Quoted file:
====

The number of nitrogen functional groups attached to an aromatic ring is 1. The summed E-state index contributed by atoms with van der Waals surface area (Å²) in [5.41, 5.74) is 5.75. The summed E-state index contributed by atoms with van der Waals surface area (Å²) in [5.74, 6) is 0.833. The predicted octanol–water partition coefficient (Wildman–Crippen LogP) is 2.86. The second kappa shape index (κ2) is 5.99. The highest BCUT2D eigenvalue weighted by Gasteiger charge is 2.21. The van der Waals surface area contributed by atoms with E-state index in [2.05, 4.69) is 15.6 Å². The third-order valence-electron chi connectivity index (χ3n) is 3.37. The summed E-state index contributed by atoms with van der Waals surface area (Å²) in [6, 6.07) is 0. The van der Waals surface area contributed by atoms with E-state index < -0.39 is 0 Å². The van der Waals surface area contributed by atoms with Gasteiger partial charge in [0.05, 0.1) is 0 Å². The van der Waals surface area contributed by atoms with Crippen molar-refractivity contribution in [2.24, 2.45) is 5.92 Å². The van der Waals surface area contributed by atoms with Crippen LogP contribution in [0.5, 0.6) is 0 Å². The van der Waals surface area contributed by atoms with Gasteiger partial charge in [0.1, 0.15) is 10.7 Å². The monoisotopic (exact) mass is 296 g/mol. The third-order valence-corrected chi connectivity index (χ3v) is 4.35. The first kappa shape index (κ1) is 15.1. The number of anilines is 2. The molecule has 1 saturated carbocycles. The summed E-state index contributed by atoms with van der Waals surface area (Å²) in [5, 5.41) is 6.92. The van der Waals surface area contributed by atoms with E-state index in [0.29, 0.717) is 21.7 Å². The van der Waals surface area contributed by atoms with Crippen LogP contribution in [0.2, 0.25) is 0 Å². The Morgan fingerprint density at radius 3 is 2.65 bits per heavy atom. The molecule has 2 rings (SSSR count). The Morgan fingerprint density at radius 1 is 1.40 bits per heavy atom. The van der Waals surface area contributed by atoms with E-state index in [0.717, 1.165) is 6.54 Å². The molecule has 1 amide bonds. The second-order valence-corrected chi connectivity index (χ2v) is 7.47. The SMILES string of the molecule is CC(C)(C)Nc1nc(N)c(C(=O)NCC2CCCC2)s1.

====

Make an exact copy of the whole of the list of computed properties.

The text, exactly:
The number of nitrogen functional groups attached to an aromatic ring is 1. The summed E-state index contributed by atoms with van der Waals surface area (Å²) in [5.41, 5.74) is 5.75. The summed E-state index contributed by atoms with van der Waals surface area (Å²) in [5.74, 6) is 0.833. The predicted octanol–water partition coefficient (Wildman–Crippen LogP) is 2.86. The second kappa shape index (κ2) is 5.99. The highest BCUT2D eigenvalue weighted by Gasteiger charge is 2.21. The van der Waals surface area contributed by atoms with E-state index in [2.05, 4.69) is 15.6 Å². The third-order valence-electron chi connectivity index (χ3n) is 3.37. The summed E-state index contributed by atoms with van der Waals surface area (Å²) in [6, 6.07) is 0. The van der Waals surface area contributed by atoms with E-state index < -0.39 is 0 Å². The van der Waals surface area contributed by atoms with Gasteiger partial charge in [0.05, 0.1) is 0 Å². The van der Waals surface area contributed by atoms with Crippen molar-refractivity contribution in [2.24, 2.45) is 5.92 Å². The van der Waals surface area contributed by atoms with Crippen LogP contribution in [0.5, 0.6) is 0 Å². The van der Waals surface area contributed by atoms with Gasteiger partial charge in [0.1, 0.15) is 10.7 Å². The monoisotopic (exact) mass is 296 g/mol. The third-order valence-corrected chi connectivity index (χ3v) is 4.35. The first kappa shape index (κ1) is 15.1. The number of anilines is 2. The molecule has 1 saturated carbocycles. The summed E-state index contributed by atoms with van der Waals surface area (Å²) in [5, 5.41) is 6.92. The van der Waals surface area contributed by atoms with E-state index in [0.29, 0.717) is 21.7 Å². The van der Waals surface area contributed by atoms with Crippen LogP contribution in [0.2, 0.25) is 0 Å². The Morgan fingerprint density at radius 3 is 2.65 bits per heavy atom. The molecule has 2 rings (SSSR count). The Morgan fingerprint density at radius 1 is 1.40 bits per heavy atom. The van der Waals surface area contributed by atoms with E-state index in [0.717, 1.165) is 6.54 Å². The molecule has 1 amide bonds. The second-order valence-corrected chi connectivity index (χ2v) is 7.47. The SMILES string of the molecule is CC(C)(C)Nc1nc(N)c(C(=O)NCC2CCCC2)s1.